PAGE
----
Snow Story – Friday Fictioneers 16 February 2018

PHOTO PROMPT © Dale Rogerson

Snow Story

“Shriek! Squeal!! Look! Mum!!”

“It’s snowed!” Sadie’s excited high pitched voice was soaked up and dampened by the effect of the snow as she danced on the spot under the porch.

“I want to be the first to make footprints!” she squealed, dashing back indoors to grab her wellies.

It rarely snowed where she lived and she’d prayed for weeks on end for a snowfall before winter disappeared again.

Unbeknownst to her, Garby loved snow too and was equally intent on investigating the white stuff.

As she opened the door, Garby came charging out, his paws christening the snow!

“Garby!!”

Friday Fictioneers

Weekend: Poetry Pot Luck

Task: So: this weekend, share with us a poem that you love (by someone who isn’t you, please). You can quote a particularly striking line (or two) in a new message in the Commons, or drop a link to the whole piece. Most importantly: tell us, in a sentence or two, what about it moves you.

This poem has followed me since my schooldays. I love sheep, chickens and cows. They ooze calmness and serenity and most of the time sheer contentment. Being ‘present’, ‘in the moment’ with these animals, which is how they live, rubs off on me almost instantly.

And yes, I am well practiced in communicating with them moooo!

Enjoy …

Cows, by James Reeves

Half the time they munched the grass, and all the time they lay
Down in the water-meadows, the lazy month of May,
A-chewing,
A-mooing,
To pass the hours away.

“Nice weather,” said the brown cow.
“Ah,” said the white.
“Grass is very tasty.”
“Grass is all right.”

Half the time they munched the grass, and all the time they lay
Down in the water-meadows, the lazy month of May,
A-chewing,
A-mooing,
To pass the hours away.

“Rain coming,” said the brown cow.
“Ah,” said the white.
“Flies is very tiresome.”
“Flies bite.”

Half the time they munched the grass, and all the time they lay
Down in the water-meadows, the lazy month of May,
A-chewing,
A-mooing,
To pass the hours away.

“Time to go,” said the brown cow.
“Ah,”’ said the white.
“Nice chat,” “Very pleasant.”
“Night.””Night.”

Half the time they munched the grass, and all the time they lay
Down in the water-meadows, the lazy month of May,
A-chewing,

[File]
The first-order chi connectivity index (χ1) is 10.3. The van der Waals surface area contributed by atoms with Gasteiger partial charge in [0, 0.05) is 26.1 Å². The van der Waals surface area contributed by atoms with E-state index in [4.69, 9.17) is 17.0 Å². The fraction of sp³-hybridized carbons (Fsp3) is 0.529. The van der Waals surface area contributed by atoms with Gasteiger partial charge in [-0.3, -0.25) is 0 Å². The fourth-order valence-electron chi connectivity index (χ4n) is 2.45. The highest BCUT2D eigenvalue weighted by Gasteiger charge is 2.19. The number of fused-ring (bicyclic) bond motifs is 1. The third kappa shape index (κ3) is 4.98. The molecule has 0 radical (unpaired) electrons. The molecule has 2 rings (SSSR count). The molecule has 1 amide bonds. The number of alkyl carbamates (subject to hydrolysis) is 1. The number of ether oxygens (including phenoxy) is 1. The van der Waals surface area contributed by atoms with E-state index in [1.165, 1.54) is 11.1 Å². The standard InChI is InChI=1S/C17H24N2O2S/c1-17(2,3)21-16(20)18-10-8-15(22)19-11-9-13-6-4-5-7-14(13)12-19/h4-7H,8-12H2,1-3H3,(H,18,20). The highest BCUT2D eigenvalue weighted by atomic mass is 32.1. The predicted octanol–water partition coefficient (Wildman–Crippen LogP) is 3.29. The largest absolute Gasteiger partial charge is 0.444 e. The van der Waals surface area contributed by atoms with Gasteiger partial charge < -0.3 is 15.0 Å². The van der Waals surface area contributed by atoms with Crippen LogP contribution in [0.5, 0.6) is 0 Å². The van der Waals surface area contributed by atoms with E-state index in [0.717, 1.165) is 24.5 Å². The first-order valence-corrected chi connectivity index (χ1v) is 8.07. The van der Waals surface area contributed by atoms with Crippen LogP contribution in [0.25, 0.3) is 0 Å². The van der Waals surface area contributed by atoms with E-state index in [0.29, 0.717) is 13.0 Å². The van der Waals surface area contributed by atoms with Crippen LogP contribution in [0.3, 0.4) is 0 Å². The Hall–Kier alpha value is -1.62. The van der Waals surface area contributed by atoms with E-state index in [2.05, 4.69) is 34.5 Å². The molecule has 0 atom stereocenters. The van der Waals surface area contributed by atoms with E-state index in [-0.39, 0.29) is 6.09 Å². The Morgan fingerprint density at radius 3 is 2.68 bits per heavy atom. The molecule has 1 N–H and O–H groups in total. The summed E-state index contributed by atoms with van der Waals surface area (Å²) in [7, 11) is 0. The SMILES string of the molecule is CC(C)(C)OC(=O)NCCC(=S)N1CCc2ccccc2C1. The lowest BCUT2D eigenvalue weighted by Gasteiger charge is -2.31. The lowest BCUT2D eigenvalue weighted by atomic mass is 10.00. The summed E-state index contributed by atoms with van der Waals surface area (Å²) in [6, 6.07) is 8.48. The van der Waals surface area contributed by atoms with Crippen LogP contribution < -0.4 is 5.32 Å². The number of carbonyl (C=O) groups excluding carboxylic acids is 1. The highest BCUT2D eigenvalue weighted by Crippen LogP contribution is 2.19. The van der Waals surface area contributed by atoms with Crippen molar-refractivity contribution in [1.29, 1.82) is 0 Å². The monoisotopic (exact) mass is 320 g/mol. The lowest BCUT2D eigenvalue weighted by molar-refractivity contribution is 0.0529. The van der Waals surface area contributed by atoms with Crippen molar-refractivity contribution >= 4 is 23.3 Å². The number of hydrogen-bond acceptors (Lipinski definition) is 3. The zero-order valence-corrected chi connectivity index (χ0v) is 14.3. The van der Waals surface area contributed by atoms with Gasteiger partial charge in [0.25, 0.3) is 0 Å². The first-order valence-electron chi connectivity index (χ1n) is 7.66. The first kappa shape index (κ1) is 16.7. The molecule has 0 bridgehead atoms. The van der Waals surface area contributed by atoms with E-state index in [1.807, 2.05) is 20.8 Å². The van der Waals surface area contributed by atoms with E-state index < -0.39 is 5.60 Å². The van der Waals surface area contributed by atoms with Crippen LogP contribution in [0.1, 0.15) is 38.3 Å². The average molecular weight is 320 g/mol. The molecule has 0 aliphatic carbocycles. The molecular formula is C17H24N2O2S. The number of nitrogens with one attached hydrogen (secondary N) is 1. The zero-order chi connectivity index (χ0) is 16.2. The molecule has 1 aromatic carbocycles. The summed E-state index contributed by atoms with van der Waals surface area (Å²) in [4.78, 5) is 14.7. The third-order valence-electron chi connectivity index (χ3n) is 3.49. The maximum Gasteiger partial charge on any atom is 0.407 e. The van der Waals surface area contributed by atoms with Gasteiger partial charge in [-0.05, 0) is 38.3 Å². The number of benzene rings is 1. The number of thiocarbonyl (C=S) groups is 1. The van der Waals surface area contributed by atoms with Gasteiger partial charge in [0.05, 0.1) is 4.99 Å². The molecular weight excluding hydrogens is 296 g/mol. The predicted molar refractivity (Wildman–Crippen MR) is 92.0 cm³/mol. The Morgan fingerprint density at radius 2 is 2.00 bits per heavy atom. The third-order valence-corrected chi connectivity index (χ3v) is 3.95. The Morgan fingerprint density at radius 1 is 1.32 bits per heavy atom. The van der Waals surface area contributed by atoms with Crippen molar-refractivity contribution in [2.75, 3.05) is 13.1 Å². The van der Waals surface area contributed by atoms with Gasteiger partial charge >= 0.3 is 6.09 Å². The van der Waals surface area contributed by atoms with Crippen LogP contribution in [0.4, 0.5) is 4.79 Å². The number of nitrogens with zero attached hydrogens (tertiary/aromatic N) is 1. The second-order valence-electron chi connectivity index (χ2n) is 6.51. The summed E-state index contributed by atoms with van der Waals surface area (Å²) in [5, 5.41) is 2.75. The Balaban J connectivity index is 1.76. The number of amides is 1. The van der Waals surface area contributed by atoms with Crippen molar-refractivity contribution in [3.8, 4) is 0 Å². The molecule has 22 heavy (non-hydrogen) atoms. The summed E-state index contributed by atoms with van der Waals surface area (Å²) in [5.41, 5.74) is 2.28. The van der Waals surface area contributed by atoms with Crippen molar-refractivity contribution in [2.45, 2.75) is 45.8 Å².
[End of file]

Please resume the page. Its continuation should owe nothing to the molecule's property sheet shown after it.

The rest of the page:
A-mooing,
To pass the hours away.

Damned Differentiation

Three pages to complete one sum to you and me.

I wasn’t that bad at maths but differentiation?… I could not make any sense of it. It took up half the school exercise book and usually ended up at least 3 pages to answer just one question.

Now if someone had told me why we would use such a confusion calculation I may have taken more interest. I have a vague recollection of someone telling me that I could use it in mechanical engineering.

But at the time, I hated it. I feared it.

The O’Level examinations were looming fast and I just couldn’t get anywhere with grasping my understanding of it.

We were regularly sitting mock tests and I was expected to pass the exam. I can remember being told not to worry about it as the previous year they had a paper on the dreaded subject so we wouldn’t be getting it again that year.

Haha. No kidding. You’ve guessed it!

We had one full paper totally on the dddreaded dddifferentiation. And guess what?

Yep. I failed!

In response to The Daily Post’s writing prompt: “Land of Confusion.”

JOURNEY – Physical and Emotional with a Profound Effect

In response to The Daily Post’s writing prompt: “Journey.”

When I was child of about 3, we lived in a tiny village that had only one shop. It seemed miles from anywhere but my cousin, she lived just around the corner and around the next bend on the same country lane lived Grandma and Grandad. For some reason I wasn’t over keen on Grandad, but I adored my Grandma. She was such a loving person and I really enjoyed being with her. I was allowed to ride my tricycle along the pavement, all on my own to visit them.

It was a delightful place to live, surrounded by wildlife, farms and an abundance of greenery. We took regular walks thoroughly indulging in the effect of the changing seasons. To this day I have a similar passion for nature, the countryside and the seasons.

We would watch the butterflies dance from flower to flower, noting which one it was and if we weren’t sure, we’d look it up in a book when we returned home. We’d breathe in the scents of the blossoms on the hedgerows, trees and the wild flowers in the grass verges. I was renowned for sticking my nose into flowers.

There was always something riveting to watch or exciting to explore. Many of the fields roundabout had small ponds in them. Here we would sit for hours just watching the dragonflies dance from reed to reed, or watch the pond skater insects whizzing over the water’s surface or catch newts with our nets, putting them into a jar so that we could get a better look at them. We would always put them back into the pond before going home. Other times we would keep a watch out for calves or lambs being born, watch the farmer plough a field or bale hay.

Big cousins would come to visit quite regularly, cycling all the way from their village miles away and we would ride our bikes or play ball games and drink cordial, something that was only available when visitors came. We were rarely indoors and my selective memory can only recall rain in April, though we must have had days when it poured.